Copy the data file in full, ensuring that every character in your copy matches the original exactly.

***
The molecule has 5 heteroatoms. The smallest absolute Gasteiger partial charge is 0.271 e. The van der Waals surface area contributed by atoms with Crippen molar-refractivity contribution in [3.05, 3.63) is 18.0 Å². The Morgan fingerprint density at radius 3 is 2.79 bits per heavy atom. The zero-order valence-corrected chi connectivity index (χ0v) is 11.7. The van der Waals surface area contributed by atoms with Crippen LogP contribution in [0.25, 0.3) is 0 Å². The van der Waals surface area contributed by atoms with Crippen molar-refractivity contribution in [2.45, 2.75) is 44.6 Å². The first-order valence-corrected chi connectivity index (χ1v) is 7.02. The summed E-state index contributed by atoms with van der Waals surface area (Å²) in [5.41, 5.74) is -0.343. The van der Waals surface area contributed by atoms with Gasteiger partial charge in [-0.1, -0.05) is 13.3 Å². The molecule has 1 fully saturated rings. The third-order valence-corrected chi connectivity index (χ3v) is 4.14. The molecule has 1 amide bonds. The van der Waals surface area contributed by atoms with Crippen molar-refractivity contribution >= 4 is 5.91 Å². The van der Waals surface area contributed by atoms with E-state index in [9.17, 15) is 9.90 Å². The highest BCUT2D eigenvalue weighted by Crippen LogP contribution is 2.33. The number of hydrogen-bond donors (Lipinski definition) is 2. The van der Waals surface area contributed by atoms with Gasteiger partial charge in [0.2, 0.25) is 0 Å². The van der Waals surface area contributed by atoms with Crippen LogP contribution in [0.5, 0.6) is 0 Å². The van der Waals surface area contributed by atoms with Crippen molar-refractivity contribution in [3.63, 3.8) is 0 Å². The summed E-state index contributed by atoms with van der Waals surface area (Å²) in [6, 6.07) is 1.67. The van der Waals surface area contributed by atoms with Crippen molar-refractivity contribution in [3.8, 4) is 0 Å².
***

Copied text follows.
The molecule has 5 heteroatoms. The smallest absolute Gasteiger partial charge is 0.271 e. The van der Waals surface area contributed by atoms with Crippen molar-refractivity contribution in [3.05, 3.63) is 18.0 Å². The Morgan fingerprint density at radius 3 is 2.79 bits per heavy atom. The zero-order valence-corrected chi connectivity index (χ0v) is 11.7. The van der Waals surface area contributed by atoms with Crippen LogP contribution in [0.25, 0.3) is 0 Å². The van der Waals surface area contributed by atoms with Crippen molar-refractivity contribution in [2.45, 2.75) is 44.6 Å². The first-order valence-corrected chi connectivity index (χ1v) is 7.02. The summed E-state index contributed by atoms with van der Waals surface area (Å²) in [5.41, 5.74) is -0.343. The van der Waals surface area contributed by atoms with Gasteiger partial charge in [-0.1, -0.05) is 13.3 Å². The molecule has 1 fully saturated rings. The third-order valence-corrected chi connectivity index (χ3v) is 4.14. The molecule has 1 amide bonds. The van der Waals surface area contributed by atoms with Crippen molar-refractivity contribution >= 4 is 5.91 Å². The van der Waals surface area contributed by atoms with E-state index in [9.17, 15) is 9.90 Å². The highest BCUT2D eigenvalue weighted by Crippen LogP contribution is 2.33. The number of hydrogen-bond donors (Lipinski definition) is 2. The van der Waals surface area contributed by atoms with Gasteiger partial charge in [0.2, 0.25) is 0 Å². The van der Waals surface area contributed by atoms with Crippen LogP contribution in [0.5, 0.6) is 0 Å². The van der Waals surface area contributed by atoms with Crippen molar-refractivity contribution in [3.63, 3.8) is 0 Å². The summed E-state index contributed by atoms with van der Waals surface area (Å²) in [6, 6.07) is 1.67. The van der Waals surface area contributed by atoms with Crippen molar-refractivity contribution in [3.8, 4) is 0 Å².